A gorge is a much smaller, narrower version of a canyon. A gorge is similar to a ravine, while a canyon is similar to a valley. Gorges are located between mountains or hills and often have small streams at their bottoms.
A gorge has rocky, steep walls caused by natural factors like erosion. A canyon is a narrow deep valley formed by water erosion or tectonic activity. More similarities between gorges and canyons exist than differences. Both canyons and gorges are formed from water erosion. However, most gorges are formed from geologic uplifts caused by earthquakes and orogeny. As the Earth's surface moves upward to create mountains, the softer material erodes away to form gorges. Glaciers, melting ice and lava flows all contribute to the formation of gorges as well.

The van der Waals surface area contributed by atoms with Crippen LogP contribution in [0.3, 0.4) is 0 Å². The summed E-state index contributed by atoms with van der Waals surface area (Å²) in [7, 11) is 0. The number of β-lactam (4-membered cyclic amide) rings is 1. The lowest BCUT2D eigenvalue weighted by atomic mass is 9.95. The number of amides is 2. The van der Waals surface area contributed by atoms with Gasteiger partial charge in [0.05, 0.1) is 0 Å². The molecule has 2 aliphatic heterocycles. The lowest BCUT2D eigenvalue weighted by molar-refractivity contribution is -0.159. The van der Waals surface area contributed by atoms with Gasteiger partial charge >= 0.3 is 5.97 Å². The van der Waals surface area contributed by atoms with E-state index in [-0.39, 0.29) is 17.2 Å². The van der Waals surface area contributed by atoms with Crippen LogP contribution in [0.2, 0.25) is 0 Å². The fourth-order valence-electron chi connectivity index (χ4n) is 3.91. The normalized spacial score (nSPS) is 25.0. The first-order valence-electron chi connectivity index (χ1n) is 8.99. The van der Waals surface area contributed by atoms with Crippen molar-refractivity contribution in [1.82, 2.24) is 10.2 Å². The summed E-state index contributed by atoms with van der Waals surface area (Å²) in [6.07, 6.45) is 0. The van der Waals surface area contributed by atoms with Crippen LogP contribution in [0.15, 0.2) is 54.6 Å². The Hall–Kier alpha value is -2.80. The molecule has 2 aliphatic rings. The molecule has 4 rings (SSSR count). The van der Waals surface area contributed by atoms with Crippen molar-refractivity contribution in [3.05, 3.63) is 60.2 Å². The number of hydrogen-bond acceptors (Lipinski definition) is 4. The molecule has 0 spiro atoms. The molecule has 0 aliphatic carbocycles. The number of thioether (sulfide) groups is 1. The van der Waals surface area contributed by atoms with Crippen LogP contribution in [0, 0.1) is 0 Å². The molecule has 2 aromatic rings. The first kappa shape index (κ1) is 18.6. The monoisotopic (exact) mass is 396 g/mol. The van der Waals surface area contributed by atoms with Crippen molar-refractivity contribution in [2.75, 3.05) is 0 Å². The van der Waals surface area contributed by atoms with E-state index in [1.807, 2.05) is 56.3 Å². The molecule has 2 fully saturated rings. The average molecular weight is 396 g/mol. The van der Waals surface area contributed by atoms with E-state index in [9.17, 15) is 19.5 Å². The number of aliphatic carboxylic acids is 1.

Canyons may form through tectonic activity. As tectonic plates collide, they shift across the Earth's surface. Tectonic uplift causes parts of the crust to rise, forming plateaus and mountains. As water moves along the elevated surfaces, sediment erodes to form canyons with entrenched rivers at the bottoms. Canyons can also be found beneath the ocean. A two-mile deep canyon exists in the Pacific Ocean off the coast of Monterey Bay.